To what extent should one make exceptions redundant or atomic to a method.

For instance, suppose I have a method public void authenticate(String username, String password) that calls private void invokeServer(String username, String password).

Both methods require those params to be non-zero length, and as such I would raise a NullPointerException if needed. Should I sanity check in invokeServer as well as authenticate on the basis that it could potentially be used independently at a later date?

2 Answers 2


First of all, non-empty and NullPointerException are two different beasts, so you should definitely not throw a NPE for a non-null empty string.

In general, it makes sense to think about your exceptions on a higher level than just the null/non-empty-kind of level. In your case, you are taking about a username, or even more general, when you combine the two attributes you are talking about Login Credentials. And lo and behold, both of your methods in one way or another deal with login credentials, so a InvalidLoginCredentialsException or some such nicely fits both places (and probably others as well).

When you think about the error cases from the viewpoint of your business or customers, by assigning use-cases or domains (or any fancy word like that, which is currently en vogue), then you should have a much easier time to deduce exceptions at a useful granularity level.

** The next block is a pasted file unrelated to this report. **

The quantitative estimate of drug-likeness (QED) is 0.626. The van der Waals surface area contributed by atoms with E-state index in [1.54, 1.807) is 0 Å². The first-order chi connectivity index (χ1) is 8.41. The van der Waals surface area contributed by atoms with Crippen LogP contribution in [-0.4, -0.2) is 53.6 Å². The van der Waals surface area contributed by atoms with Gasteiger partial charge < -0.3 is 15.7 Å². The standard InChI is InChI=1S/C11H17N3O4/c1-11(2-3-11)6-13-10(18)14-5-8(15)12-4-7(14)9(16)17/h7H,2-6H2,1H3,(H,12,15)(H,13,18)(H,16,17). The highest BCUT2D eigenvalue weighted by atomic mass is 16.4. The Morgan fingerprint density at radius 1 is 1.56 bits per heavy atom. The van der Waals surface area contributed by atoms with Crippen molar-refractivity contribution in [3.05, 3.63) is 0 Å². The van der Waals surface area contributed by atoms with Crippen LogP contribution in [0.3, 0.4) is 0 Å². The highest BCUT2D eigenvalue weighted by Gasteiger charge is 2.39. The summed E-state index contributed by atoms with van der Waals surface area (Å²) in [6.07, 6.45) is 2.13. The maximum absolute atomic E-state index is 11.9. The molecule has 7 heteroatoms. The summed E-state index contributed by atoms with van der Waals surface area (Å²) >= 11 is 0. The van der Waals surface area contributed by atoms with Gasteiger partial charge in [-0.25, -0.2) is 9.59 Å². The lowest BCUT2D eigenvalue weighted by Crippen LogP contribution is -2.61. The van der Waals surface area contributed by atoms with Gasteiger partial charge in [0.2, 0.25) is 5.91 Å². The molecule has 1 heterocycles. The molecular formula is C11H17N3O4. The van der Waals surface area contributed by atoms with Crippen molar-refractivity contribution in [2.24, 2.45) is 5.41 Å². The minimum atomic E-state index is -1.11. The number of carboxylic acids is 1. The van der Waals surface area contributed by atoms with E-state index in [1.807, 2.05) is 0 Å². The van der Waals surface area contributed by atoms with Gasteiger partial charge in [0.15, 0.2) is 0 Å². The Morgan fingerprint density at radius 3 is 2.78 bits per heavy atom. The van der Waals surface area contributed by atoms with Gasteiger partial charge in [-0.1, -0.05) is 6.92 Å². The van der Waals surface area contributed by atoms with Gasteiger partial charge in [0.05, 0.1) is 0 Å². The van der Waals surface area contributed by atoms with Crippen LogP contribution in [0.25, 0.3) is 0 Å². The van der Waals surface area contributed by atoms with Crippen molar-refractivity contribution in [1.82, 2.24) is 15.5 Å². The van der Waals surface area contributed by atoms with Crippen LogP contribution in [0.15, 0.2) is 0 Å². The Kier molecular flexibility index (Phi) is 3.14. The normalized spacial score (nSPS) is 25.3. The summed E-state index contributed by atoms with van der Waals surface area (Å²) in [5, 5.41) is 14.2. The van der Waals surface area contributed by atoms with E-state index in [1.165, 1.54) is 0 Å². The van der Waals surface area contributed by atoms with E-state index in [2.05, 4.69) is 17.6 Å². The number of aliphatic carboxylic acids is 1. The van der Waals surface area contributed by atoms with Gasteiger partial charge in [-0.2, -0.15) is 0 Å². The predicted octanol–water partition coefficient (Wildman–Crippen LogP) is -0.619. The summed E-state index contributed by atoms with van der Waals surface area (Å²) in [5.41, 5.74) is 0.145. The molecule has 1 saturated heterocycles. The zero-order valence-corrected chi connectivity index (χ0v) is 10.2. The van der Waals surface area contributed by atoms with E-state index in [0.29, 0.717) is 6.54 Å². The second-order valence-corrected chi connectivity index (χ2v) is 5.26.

• 2
    Although I agree that an NPE isn't appropriate, I'm not sure if it makes sense for a private method to throw such a generic exception. It makes sense to throw something like that up to an external caller, but internally, perhaps invokeServer could throw an IllegalArgumentException if one (or both) of the arguments are null or empty. The authenticate method would handle this, most likely by repackaging it appropriately (for example, removing the stack trace to avoid revealing internal implementation details), giving a better message, and throwing the InvalidLoginCredentialsException.
    – Thomas Owens
    Commented Aug 28, 2013 at 12:27
  • Thank you both for good explanations. I tend you use UDEs quite a lot and am trying to pair down on that a bit. I like the idea of private methods throwing standard exceptions and public throwing domain specific exceptions. How does one strip the stack trace from an exception?
    – retrodev
    Commented Aug 28, 2013 at 13:09
  • When you catch the private exception and simply throw a new exception from the public method, that new exception will not contain the original exception's trace. You'd actually have to work harder to not strip that trace.
    – Frank
    Commented Aug 29, 2013 at 6:14

Short version

In your case one check should be enough. In which method depends on your code and coding-guidelines.

Long version

First of all, you need to sanity-check input on the server. If there is a problem, the server should throw a BusinessException (with an appropriate message).

On the client side, you have two options:

  • give it a try, send the input to the server, and present the potential error to the user.
  • sanity-check the input-values to tell the user something's wrong even before sending data to the server (e.g. in JSF you can register validators for components).

Finally, you still have to cope with the potentially thrown BusinessExceptions on the client side, because it is possible that the input seems valid but the server still reports an error. Therefore you should implement some kind of GeneralErrorHandler on the client, which catches any uncaught exceptions and presents them in a human readable way.

(Keep in mind, that the user's language may differ to the one of the exception-message.)

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